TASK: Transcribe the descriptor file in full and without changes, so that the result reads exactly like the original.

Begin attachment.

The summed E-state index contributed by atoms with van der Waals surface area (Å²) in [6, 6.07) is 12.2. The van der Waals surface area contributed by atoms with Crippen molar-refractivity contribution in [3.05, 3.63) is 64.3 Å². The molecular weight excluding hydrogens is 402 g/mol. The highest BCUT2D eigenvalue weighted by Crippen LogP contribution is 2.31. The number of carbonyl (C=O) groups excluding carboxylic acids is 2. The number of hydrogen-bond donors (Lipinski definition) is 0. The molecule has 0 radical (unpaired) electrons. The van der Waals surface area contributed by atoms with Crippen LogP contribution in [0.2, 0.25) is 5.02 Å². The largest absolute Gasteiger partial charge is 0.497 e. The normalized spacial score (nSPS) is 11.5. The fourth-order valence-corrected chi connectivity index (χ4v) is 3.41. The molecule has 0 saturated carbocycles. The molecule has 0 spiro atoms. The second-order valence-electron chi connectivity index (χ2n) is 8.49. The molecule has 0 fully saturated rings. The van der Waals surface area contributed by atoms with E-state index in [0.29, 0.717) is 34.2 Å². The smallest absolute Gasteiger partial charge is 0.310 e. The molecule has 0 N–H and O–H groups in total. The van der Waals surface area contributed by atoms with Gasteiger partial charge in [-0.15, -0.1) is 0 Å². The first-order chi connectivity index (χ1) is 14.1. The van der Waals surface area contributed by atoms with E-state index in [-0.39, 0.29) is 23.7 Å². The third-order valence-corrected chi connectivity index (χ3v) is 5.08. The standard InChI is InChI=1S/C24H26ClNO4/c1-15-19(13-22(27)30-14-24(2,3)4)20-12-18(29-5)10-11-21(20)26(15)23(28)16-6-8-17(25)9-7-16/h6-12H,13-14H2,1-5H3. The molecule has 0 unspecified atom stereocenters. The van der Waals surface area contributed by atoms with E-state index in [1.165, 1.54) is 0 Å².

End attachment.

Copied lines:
The summed E-state index contributed by atoms with van der Waals surface area (Å²) in [6, 6.07) is 12.2. The van der Waals surface area contributed by atoms with Crippen molar-refractivity contribution in [3.05, 3.63) is 64.3 Å². The molecular weight excluding hydrogens is 402 g/mol. The highest BCUT2D eigenvalue weighted by Crippen LogP contribution is 2.31. The number of carbonyl (C=O) groups excluding carboxylic acids is 2. The number of hydrogen-bond donors (Lipinski definition) is 0. The molecule has 0 radical (unpaired) electrons. The van der Waals surface area contributed by atoms with Crippen LogP contribution in [0.2, 0.25) is 5.02 Å². The largest absolute Gasteiger partial charge is 0.497 e. The normalized spacial score (nSPS) is 11.5. The fourth-order valence-corrected chi connectivity index (χ4v) is 3.41. The molecule has 0 saturated carbocycles. The molecule has 0 spiro atoms. The second-order valence-electron chi connectivity index (χ2n) is 8.49. The molecule has 0 fully saturated rings. The van der Waals surface area contributed by atoms with E-state index in [0.29, 0.717) is 34.2 Å². The smallest absolute Gasteiger partial charge is 0.310 e. The molecule has 0 N–H and O–H groups in total. The van der Waals surface area contributed by atoms with Gasteiger partial charge in [-0.15, -0.1) is 0 Å². The first-order chi connectivity index (χ1) is 14.1. The van der Waals surface area contributed by atoms with E-state index in [-0.39, 0.29) is 23.7 Å². The third-order valence-corrected chi connectivity index (χ3v) is 5.08. The standard InChI is InChI=1S/C24H26ClNO4/c1-15-19(13-22(27)30-14-24(2,3)4)20-12-18(29-5)10-11-21(20)26(15)23(28)16-6-8-17(25)9-7-16/h6-12H,13-14H2,1-5H3. The molecule has 0 unspecified atom stereocenters. The van der Waals surface area contributed by atoms with E-state index in [1.165, 1.54) is 0 Å².